Professor Compares Economic Model for Mexican Drug Cartels to Wall Street and ‘American Corporations’

February 26, 2013 - 6:05 PM
Howard Campbell

Howard Campbell, anthropology professor and drug trafficking expert at the University of Texas El Paso (Courtesy of C-SPAN)

(CNSNews.com) – An anthropology professor and drug trafficking expert at the University of Texas El Paso said that Mexican drug cartels are like “corporations.”

Drug cartels are “corporations that operate under the same principles as does Wall Street or American corporations,” Howard Campbell told a CBS News reporter in a story aired on the radio over the weekend.

Reporter Michael Board led the story by stating that the legalization of marijuana in some U.S. states is forcing Mexican drug cartels to include methamphetamine smuggling to ensure profits.

“University of Texas drug trafficking expert Howard Campbell says we have to think of cartels as more than just thugs,” Board said.

In a second report aired over the weekend, Board said legalizing marijuana threatens drug cartels’ “revenue stream” so they are expanding the illegal drugs being smuggled across the U.S. border with Mexico.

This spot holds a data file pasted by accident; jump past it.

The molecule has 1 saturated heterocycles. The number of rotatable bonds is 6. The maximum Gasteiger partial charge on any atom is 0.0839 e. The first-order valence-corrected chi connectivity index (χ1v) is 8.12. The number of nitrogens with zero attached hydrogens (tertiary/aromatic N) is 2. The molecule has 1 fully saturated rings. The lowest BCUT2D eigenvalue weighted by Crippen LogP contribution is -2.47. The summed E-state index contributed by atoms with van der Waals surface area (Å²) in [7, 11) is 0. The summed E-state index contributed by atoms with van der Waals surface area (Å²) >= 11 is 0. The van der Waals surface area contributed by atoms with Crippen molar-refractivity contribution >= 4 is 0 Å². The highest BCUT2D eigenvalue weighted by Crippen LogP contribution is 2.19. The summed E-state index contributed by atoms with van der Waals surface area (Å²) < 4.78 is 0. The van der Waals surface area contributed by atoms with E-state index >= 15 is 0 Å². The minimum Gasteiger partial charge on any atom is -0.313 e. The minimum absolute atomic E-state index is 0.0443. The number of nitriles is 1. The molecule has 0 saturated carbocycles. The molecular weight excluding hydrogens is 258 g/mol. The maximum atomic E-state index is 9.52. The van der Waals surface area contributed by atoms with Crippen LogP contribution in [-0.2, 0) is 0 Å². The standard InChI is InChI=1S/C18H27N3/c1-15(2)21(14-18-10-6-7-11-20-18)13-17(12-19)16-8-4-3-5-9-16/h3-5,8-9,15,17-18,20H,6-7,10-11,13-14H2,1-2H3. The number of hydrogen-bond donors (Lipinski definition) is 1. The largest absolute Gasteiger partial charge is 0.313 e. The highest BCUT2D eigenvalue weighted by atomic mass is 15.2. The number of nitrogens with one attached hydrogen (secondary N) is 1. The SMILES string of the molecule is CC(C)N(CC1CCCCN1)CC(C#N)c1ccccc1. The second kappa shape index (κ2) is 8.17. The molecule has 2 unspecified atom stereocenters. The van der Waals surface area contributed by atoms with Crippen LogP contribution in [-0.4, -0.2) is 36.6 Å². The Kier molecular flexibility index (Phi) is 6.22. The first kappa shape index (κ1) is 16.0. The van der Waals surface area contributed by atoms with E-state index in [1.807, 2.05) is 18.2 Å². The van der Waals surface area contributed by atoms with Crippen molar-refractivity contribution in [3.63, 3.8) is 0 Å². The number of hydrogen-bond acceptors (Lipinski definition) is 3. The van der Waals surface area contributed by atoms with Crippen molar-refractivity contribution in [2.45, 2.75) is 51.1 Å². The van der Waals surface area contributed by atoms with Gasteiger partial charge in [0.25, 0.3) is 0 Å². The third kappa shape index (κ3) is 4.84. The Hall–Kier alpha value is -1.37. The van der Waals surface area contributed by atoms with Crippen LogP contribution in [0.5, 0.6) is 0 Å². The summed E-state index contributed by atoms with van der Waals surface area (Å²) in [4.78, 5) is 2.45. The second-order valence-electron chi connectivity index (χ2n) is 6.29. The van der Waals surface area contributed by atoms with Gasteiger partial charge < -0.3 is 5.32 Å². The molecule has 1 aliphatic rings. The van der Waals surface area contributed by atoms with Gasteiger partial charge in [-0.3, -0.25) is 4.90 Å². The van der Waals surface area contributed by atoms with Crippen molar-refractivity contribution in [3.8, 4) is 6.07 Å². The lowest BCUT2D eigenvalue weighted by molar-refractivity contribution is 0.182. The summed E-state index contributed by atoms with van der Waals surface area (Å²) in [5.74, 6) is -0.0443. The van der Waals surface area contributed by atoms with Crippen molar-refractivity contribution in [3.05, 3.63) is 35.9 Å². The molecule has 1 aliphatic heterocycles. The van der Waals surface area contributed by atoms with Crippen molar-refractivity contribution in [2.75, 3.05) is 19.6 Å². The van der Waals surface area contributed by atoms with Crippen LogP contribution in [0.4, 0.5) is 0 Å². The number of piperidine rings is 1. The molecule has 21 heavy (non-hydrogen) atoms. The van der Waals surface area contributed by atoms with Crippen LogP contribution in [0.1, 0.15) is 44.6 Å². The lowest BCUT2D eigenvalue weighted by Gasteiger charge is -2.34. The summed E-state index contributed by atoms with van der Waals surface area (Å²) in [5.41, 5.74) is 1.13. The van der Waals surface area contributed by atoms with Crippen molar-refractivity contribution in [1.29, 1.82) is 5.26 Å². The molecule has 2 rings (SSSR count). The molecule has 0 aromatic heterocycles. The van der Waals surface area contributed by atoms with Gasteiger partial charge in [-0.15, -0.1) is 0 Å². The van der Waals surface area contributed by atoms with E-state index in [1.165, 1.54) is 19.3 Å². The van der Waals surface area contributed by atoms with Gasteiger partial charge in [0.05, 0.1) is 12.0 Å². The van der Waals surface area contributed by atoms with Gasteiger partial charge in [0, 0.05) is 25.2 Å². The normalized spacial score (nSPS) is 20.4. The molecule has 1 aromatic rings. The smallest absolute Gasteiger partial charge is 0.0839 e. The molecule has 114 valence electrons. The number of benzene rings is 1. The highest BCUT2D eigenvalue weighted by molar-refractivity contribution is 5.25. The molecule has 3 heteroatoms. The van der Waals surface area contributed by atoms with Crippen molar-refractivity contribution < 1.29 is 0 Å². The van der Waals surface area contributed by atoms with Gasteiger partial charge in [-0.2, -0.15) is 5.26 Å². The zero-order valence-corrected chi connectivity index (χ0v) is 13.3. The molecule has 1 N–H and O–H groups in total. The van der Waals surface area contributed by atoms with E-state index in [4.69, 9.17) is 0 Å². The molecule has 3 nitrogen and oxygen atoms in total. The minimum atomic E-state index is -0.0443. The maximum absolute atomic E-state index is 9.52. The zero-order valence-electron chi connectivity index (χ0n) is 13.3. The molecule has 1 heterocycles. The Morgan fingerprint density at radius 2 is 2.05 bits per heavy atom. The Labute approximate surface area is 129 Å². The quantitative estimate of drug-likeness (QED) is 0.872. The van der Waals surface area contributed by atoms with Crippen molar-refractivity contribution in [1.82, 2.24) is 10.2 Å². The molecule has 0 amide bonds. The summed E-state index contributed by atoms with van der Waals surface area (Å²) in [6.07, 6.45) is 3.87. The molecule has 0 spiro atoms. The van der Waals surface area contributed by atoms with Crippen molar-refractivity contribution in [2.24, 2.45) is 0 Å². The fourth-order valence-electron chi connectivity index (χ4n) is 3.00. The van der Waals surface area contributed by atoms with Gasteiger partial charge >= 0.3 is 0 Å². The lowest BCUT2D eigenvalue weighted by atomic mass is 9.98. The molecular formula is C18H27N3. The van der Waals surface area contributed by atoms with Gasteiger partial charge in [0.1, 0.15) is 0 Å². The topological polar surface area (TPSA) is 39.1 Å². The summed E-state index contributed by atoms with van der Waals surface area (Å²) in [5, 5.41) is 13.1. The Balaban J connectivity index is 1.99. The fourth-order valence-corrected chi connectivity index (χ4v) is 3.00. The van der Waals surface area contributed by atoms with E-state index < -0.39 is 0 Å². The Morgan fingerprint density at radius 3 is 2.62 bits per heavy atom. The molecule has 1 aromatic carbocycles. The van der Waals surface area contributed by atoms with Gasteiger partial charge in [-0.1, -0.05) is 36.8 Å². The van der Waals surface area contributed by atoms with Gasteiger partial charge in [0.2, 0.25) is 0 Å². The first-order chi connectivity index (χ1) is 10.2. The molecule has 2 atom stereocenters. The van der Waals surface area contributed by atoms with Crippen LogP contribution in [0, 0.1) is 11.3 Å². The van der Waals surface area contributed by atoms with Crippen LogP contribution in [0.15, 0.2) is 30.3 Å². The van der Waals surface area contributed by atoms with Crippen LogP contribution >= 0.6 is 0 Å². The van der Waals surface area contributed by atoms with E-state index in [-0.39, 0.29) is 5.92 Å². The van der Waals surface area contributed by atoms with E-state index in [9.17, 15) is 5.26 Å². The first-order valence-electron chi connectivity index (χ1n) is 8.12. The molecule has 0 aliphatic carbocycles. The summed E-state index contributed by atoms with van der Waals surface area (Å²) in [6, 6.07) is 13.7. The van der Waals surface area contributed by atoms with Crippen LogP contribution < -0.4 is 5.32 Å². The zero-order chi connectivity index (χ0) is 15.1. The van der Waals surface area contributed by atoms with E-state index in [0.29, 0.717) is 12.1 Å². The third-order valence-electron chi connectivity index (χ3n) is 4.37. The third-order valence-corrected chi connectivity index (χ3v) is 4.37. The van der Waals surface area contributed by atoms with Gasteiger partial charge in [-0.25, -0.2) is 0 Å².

“University of Texas drug trafficking expert Howard Campbell says this proves how nimble the bad guys can be,” Board said.

“In addition to being violent criminal organizations, we need to understand them as economic enterprises,” Campbell said.

Board said in the second report that seizures of meth by U.S. Customs and Border Protection agents were up by 116 percent in the Laredo, Texas, sector – one of the busiest land ports in the country, the report states.

Both reports were introduced with the following lead: “Several states are sanctioning marijuana sales – so the Mexican drug cartels are apparently getting involved in crystal meth. Reporter Michael Board says it's strictly a business decision.”